Mel Tillis Invited To Become A Member Of The Grand Ole Opry
NASHVILLE, Tenn. - (May 12, 2007)- Country music legend and Nashville Songwriter Hall of Fame member Mel Tillis was invited to become the newest member of the Grand Ole Opry this evening. Tillis’ formal induction will take place on Sat., June 9.
After taking the Opry stage to perform two songs, Tillis was approached by Opry member Bill Anderson who asked “how would you like to become the newest member of the Grand Ole Opry. We’d love to have you.” A very moved Tillis replied, “this is another part of a dream yet to be fulfilled. The Opry’s always been on my mind. God bless the Grand Ole Opry.” Upon his membership invitation, Tillis was flanked by his son Mel Jr., and daughter Pam Tillis, an Opry member since 2000, who will formally induct her father into the Opry next month.” After Tillis walked off stage Anderson remarked, “When I was asked to invite Mel, I said ‘I whisper and Mel stutters. No one is going to know what was said!’”
“All of us with the Opry are excited to welcome Mel Tillis as our newest Opry member on June 9,” said Pete Fisher, Opry vice president and general manager. “Mel is known around the world for his unique and high-quality brand of entertainment. Whether as a singer, actor, or songwriter, he represents what the Opry’s all about, and we look forward to welcoming him in to our family of new stars, superstars and legends.”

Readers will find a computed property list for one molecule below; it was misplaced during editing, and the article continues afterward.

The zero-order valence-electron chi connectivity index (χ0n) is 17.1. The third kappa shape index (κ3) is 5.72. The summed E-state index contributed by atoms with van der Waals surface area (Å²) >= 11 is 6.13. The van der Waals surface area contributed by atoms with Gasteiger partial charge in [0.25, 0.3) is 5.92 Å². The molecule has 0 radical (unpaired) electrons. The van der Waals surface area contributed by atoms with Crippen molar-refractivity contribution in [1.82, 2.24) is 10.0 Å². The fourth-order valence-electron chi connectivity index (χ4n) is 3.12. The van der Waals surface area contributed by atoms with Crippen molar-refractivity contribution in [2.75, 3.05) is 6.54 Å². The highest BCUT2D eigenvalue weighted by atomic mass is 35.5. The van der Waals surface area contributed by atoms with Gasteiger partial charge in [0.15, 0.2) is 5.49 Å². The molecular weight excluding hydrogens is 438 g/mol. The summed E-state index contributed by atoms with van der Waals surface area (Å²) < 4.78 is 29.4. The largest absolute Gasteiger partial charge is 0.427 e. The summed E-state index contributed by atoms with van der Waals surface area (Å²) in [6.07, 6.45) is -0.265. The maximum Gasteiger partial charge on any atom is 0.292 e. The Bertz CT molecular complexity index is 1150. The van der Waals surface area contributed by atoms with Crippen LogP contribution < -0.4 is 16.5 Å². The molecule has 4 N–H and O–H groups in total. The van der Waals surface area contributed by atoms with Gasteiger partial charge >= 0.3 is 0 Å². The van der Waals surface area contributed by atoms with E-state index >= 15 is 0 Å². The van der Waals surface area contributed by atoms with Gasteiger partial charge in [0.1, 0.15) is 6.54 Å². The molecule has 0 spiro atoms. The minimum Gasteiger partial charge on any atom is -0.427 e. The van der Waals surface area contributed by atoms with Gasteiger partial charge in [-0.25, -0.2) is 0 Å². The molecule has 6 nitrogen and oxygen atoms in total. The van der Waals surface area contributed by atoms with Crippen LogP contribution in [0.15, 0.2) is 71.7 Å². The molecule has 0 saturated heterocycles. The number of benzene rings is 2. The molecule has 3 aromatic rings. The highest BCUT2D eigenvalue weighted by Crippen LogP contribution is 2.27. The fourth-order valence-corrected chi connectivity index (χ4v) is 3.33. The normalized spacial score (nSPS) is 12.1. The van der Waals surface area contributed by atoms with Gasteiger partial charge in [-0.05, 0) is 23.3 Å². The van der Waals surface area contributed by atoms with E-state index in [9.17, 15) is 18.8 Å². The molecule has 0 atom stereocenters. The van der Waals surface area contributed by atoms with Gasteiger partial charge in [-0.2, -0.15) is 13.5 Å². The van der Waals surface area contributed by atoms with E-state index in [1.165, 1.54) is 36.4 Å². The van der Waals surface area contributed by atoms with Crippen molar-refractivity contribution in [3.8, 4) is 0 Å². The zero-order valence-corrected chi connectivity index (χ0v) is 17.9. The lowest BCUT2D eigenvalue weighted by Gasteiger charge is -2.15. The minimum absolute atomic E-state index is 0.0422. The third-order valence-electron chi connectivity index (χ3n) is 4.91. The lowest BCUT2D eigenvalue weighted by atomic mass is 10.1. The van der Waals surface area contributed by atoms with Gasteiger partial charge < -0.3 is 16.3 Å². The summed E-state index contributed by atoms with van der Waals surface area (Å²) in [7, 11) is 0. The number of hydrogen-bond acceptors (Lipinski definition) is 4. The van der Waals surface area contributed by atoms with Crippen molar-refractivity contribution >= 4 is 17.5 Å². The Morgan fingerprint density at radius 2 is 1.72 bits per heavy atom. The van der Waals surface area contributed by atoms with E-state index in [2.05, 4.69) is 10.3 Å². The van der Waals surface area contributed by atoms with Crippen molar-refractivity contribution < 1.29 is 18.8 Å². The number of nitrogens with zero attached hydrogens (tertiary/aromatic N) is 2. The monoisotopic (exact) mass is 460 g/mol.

In a career that has spanned five decades, Mel Tillis has recorded over 60 albums with thirty-six Top Ten singles including “Good Woman Blues,” “Coca Cola Cowboy,” and “Southern Rain” to name a few. He has written over 1,000 songs with 600 of those being recorded by major artists. Among his most popular songs are Kenny Rogers’ “Ruby, Don’t Take Your Love To Town,” “Detroit City” by Bobby Bare, “Emotions” by Brenda Lee, Webb Pierce’s “I Ain’t Never,” Ray Price’s “Burning Memories,” “Thoughts of A Fool” by George Strait, and “Honey (Open That Door)” recorded by Ricky Skaggs. Tillis was inducted into the Nashville Songwriters International Hall of Fame in 1976, and in that same year he was named the Country Music Association’s Entertainer of the Year. He also took home the CMA Comedian of the Year trophy six years running in the 1970s.